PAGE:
malleability


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mal·le·a·ble

 (măl′ē-ə-bəl)
adj.
1. Capable of being shaped or formed, as by hammering or pressure: a malleable metal.
2. Easily controlled or influenced: "The British [rulers] ... had favoured the brother who struck them as altogether more amiable, a more malleable, more temperate man" (Paul Scott).
3.
a. Able to adjust to changing circumstances; adaptable: a malleable leader unafraid to compromise.
b. Capable of being changed or adjusted to meet particular or varied needs: the malleable rhythms of jazz.

[Middle English, from Old French, from Medieval Latin malleābilis, from malleāre, to hammer, from Latin malleus, hammer; see melə- in Indo-European roots.]

mal′le·a·bil′i·ty, mal′le·a·ble·ness n.
mal′le·a·bly adv.
Synonyms: malleable, ductile, plastic, pliable, pliant
These adjectives mean capable of being shaped, bent, or drawn out: malleable metals such as gold and silver; ductile copper; a plastic substance such as wax; soaked the leather to make it pliable; pliant molten glass.
American Heritage® Dictionary of the English Language, Fifth Edition. Copyright © 2016 by Houghton Mifflin Harcourt Publishing Company. Published by Houghton Mifflin Harcourt Publishing Company. All rights reserved.

malleability

the property of a substance that makes it capable of being extended or shaped by hammering or by pressure from rollers. — malleable, adj.
See also: Materials, Properties of
-Ologies & -Isms. Copyright 2008 The Gale Group, Inc. All rights reserved.
ThesaurusAntonymsRelated WordsSynonymsLegend:
Noun1.malleability - the property of being physically malleablemalleability - the property of being physically malleable; the property of something that can be worked or hammered or shaped without breaking
physical property - any property used to characterize matter and energy and their interactions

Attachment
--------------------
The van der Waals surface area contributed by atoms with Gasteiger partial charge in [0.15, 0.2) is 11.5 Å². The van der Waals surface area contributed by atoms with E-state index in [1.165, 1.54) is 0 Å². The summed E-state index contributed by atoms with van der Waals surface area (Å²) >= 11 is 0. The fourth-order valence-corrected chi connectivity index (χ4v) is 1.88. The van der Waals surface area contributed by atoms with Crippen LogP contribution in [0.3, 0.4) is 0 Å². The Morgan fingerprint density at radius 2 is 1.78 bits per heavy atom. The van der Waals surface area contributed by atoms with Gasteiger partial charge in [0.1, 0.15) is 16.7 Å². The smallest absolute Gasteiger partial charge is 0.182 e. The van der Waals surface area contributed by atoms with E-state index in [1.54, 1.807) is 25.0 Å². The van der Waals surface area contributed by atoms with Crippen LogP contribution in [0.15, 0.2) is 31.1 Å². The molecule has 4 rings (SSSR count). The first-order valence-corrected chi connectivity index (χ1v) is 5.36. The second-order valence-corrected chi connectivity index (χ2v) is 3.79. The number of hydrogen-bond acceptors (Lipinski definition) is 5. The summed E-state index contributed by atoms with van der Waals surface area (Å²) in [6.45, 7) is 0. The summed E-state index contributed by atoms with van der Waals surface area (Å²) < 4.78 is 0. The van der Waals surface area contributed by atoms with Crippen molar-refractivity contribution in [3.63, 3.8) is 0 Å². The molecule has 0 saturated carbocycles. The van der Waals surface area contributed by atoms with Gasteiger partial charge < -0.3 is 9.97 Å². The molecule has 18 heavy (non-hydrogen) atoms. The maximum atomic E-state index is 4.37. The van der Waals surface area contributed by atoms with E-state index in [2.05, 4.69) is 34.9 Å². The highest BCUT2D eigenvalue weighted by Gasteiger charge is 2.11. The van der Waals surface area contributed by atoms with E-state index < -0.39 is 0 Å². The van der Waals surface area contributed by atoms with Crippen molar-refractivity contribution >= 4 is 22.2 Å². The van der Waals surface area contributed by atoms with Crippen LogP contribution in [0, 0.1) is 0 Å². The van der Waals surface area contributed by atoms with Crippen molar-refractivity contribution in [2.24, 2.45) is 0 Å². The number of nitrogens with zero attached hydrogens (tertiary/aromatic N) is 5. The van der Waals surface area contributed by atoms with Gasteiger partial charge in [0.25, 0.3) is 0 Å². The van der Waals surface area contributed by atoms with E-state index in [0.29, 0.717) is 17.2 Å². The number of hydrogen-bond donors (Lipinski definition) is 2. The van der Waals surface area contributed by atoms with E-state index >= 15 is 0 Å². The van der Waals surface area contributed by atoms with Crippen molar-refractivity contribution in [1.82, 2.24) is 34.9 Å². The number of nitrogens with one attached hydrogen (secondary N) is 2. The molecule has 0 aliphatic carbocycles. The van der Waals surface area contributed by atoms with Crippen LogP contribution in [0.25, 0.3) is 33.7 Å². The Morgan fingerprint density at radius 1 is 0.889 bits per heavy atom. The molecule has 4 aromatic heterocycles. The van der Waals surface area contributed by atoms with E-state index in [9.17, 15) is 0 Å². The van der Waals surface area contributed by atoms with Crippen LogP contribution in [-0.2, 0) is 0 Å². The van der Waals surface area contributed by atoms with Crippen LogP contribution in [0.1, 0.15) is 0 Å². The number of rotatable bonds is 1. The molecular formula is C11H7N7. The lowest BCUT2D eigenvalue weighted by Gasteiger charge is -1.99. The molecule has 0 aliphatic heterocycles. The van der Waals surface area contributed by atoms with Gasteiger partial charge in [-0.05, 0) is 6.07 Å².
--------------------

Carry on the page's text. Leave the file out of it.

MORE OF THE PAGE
ductileness, ductility - the malleability of something that can be drawn into threads or wires or hammered into thin sheets
flexibility, flexibleness - the property of being flexible; easily bent or shaped
unmalleability - a lack of malleability
Based on WordNet 3.0, Farlex clipart collection. © 2003-2012 Princeton University, Farlex Inc.

malleability

noun
The American Heritage® Roget's Thesaurus. Copyright © 2013, 2014 by Houghton Mifflin Harcourt Publishing Company. Published by Houghton Mifflin Harcourt Publishing Company. All rights reserved.
Translations
maleabilitate

malleability

[ˌmælɪəˈbɪlɪtɪ] Nmaleabilidad f
Collins Spanish Dictionary - Complete and Unabridged 8th Edition 2005 © William Collins Sons & Co. Ltd. 1971, 1988 © HarperCollins Publishers 1992, 1993, 1996, 1997, 2000, 2003, 2005

malleability

nFormbarkeit f; (of clay, wax also)Geschmeidigkeit f
Collins German Dictionary – Complete and Unabridged 7th Edition 2005. © William Collins Sons & Co. Ltd. 1980 © HarperCollins Publishers 1991, 1997, 1999, 2004, 2005, 2007
References in classic literature ?
I saw another at work to calcine ice into gunpowder; who likewise showed me a treatise he had written concerning the malleability of fire, which he intended to publish.
Time out of mind, such malleability has been the cross of the Magdalenes.
Initially targeting the susceptibility of certain infectious diseases, the data will provide a platform of how cellular malleability is unique within each given cultural subset.
There is no reason to think our malleability as our weakness," the court said today.
The material of construction for the automotive carpets and the floor materials is steel or aluminum materials, these raw materials possess high manufacturing quality such as durability, ductility & malleability, good strength, highly corrosion resistant and moreover it can be moulded to different shapes and sizes as per the requirement of the vehicle.
Due to its strength and malleability, OnePlus used Corning Gorilla Glass 5 on both the front and the back of the device, shaping it with slight curves to create an uninterrupted look and feel.
It first outlines a framework that emphasizes talent development within domains, the role of psychosocial skills, the malleability of abilities and psychosocial skills, and achievement as a marker of giftedness as students develop.
Moreover, copper-based products are available at lower costs, provides malleability, corrosion resistance, and specific gravity, which may increase stimulate product demand.
The issue is not so much the malleability of WhatsApp and its penetration in India -- it has more than 200 million users -- as it is about the ruling Bharatiya Janata Party's (BJP) inability to steer the national discourse away from divisive and communal issues.
For her new show at the Gallery sculptor Sharon Griffin concentrates on the solidity, malleability and earthiness of her material to create a collection of captivating fragile figures.